Clarion

The KJV Clarion (ESV goatskin cover shown, and KJV interior from the calfskin edition) is a much different design with a side-column reference, single-column, paragraph layout in black letter. The font isn’t as dark, but it has more whitespace in the text. It’s a better choice for reading. The footprint is slightly wider and the block is thicker.

Pitt Minion

The KJV Pitt Minion is a paragraph edition with a much smaller typeface. It’s also about half the thickness. It’s an elegant Bible, but the small typeface is difficult for older eyes to see. They have the same paper and maps. The Pitt Minion includes a Reader’s Companion instead of a concordance.

Topaz

I’m comparing the NKJV Topaz because I have it in blue goatskin. The goatskin on the Cameo has a more pronounced grain. The ribbons are the same color, they’re just more narrow on the Cameo. The liner is the same. They also have the same paper and same art-gilt. The Topaz has a larger and cleaner print, but it’s not as portable as the Cameo.

Turquoise

The Cameo is close to a personal size Turquoise. They have a similar font, the same references and footnotes, both were typeset by hand around 100 years ago, and both were hot metal press editions. The pagination is not the same, though. But, if you like one you’ll like the other. The blue goatskin on the Turquoise is brighter and the blue art-gilt is darker. They have the same paper.

Personal Size Canterbury

The Personal Size Canterbury is almost a modern Cameo. They have about the same footprint and paper. The font is about the same size. The Cameo is much darker, but the Canterbury is a cleaner digital font. The Canterbury has section headings, but no translation footnotes. It also doesn’t include a concordance.

Table of Contents

Conclusion

The Cambridge Cameo in blue goatskin is gorgeous. The Shakira calf split leather liner alone is worth the upgrade. I like the new ribbons. Three ribbons feel natural for this Bible. The layout is still the same as the Cameo you’re used to and it’s presented with a bold black and red font that pops off the page. If you’re looking for a reference KJV that’s great for carry and all-around use, the Cambridge Cameo in blue goatskin is easy to recommend.

Table of Contents

_________________________________________________________

This Bible is available at (includes some affiliate links)

Cambridge

Amazon

Christianbook

Evangelicalbible.com

and many local Bible bookstores

_________________________________________________________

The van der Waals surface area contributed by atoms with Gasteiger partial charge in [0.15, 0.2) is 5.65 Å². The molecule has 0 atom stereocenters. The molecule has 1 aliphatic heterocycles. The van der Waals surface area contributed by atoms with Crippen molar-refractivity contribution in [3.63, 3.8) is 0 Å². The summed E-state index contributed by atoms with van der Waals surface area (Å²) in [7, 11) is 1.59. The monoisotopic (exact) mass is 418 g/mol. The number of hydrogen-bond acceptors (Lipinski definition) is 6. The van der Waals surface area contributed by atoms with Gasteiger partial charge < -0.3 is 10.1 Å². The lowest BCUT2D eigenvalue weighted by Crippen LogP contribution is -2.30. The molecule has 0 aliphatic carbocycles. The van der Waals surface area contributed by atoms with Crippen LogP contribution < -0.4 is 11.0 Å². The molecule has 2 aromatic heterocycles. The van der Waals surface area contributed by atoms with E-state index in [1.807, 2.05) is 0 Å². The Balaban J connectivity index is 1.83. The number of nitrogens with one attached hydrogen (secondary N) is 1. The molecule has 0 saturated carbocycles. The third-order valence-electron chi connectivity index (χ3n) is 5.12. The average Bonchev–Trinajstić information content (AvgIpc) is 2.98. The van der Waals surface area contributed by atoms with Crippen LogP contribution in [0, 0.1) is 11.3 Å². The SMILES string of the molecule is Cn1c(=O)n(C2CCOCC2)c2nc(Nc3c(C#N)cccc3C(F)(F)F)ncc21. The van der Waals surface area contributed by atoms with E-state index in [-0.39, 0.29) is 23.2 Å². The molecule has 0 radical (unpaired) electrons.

Cambridge provided this Bible in exchange for an honest review. I was not required to give a positive review, only an honest one. All opinions are my own.

About The Author

Randy A Brown

WordPress writer by day, Bible reviewer by night, pastor all the time. And there's also that author thing.

8 Comments

  1. Mark varney

    I got my first Cameo back in 1990. It had an Indian Calfskin cover which held up very well, and a paste-down liner which did not. But the Cameo format has been my familiar, comfortable friend since those days. I bought a black goatskin edition in 2020, and was surprised to see it still contained a synthetic liner. These new leather liners will be a marked improvement. Looking forward to taking possession of the Blue Cameo in a few days. Thanks for the great review; you covered everything quite well; as usual!

    Reply
  2. Jonathan

    Great review, Randy, and this new 2022 edition of the Cameo looks beautiful.

    I notice Cambridge still have their 2011 edition of the Cameo with Apocrypha available on their website. But do you know whether they’re going to give it the same makeover and bring out a 2022 Cameo with Apocrypha soon too? If you’re not sure, would you mind asking your contact at Cambridge?

    Reply
    • Randy A Brown

      Thanks Jonathan! I haven’t heard, but I’ll ask.

    • Randy A Brown

      Hi Jonathan. I’ve heard back from Cambridge. They don’t plan to produce the Cameo with Apocrypha in the new goatskin covers.

  3. Jonathan

    Thanks a lot, Randy, for checking with Cambridge on the Apocrypha edition of the Cameo. Shame they’re not going to do one, for I’d certainly buy one if they were!

    Reply
  4. Doug Thompson

    Randy, I enjoyed your interview so much that I ordered the Bible from evangelical.com.
    I am in agreement with you on synthetic liners, I have one in a Concord Bible, & wish that it was a leather liner.
    Thanks for a great review!

    Reply